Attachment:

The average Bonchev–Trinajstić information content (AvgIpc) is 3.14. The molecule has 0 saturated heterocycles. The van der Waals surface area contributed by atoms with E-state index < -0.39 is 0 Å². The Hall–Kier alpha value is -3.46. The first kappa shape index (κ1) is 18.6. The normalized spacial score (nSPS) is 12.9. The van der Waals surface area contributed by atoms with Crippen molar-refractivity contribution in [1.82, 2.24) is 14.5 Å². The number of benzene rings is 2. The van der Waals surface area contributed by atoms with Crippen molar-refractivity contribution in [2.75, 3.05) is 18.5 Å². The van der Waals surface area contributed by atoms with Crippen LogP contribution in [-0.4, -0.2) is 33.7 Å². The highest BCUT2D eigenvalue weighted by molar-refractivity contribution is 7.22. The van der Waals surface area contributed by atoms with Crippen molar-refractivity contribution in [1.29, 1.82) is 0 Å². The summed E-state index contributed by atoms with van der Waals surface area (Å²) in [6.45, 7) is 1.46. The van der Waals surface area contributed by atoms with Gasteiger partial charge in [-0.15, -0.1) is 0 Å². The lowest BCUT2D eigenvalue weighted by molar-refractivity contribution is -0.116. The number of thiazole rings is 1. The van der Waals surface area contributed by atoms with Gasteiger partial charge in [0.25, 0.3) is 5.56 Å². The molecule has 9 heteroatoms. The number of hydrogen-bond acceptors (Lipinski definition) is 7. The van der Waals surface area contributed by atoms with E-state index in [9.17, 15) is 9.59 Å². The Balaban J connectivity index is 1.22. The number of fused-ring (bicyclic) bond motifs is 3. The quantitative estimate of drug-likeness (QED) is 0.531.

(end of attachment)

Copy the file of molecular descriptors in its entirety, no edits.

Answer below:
The average Bonchev–Trinajstić information content (AvgIpc) is 3.14. The molecule has 0 saturated heterocycles. The van der Waals surface area contributed by atoms with E-state index < -0.39 is 0 Å². The Hall–Kier alpha value is -3.46. The first kappa shape index (κ1) is 18.6. The normalized spacial score (nSPS) is 12.9. The van der Waals surface area contributed by atoms with Crippen molar-refractivity contribution in [1.82, 2.24) is 14.5 Å². The number of benzene rings is 2. The van der Waals surface area contributed by atoms with Crippen molar-refractivity contribution in [2.75, 3.05) is 18.5 Å². The van der Waals surface area contributed by atoms with Crippen LogP contribution in [-0.4, -0.2) is 33.7 Å². The highest BCUT2D eigenvalue weighted by molar-refractivity contribution is 7.22. The van der Waals surface area contributed by atoms with Crippen molar-refractivity contribution in [1.29, 1.82) is 0 Å². The summed E-state index contributed by atoms with van der Waals surface area (Å²) in [6.45, 7) is 1.46. The van der Waals surface area contributed by atoms with Gasteiger partial charge in [-0.15, -0.1) is 0 Å². The lowest BCUT2D eigenvalue weighted by molar-refractivity contribution is -0.116. The number of thiazole rings is 1. The van der Waals surface area contributed by atoms with Gasteiger partial charge in [0.25, 0.3) is 5.56 Å². The molecule has 9 heteroatoms. The number of hydrogen-bond acceptors (Lipinski definition) is 7. The van der Waals surface area contributed by atoms with E-state index in [9.17, 15) is 9.59 Å². The Balaban J connectivity index is 1.22. The number of fused-ring (bicyclic) bond motifs is 3. The quantitative estimate of drug-likeness (QED) is 0.531.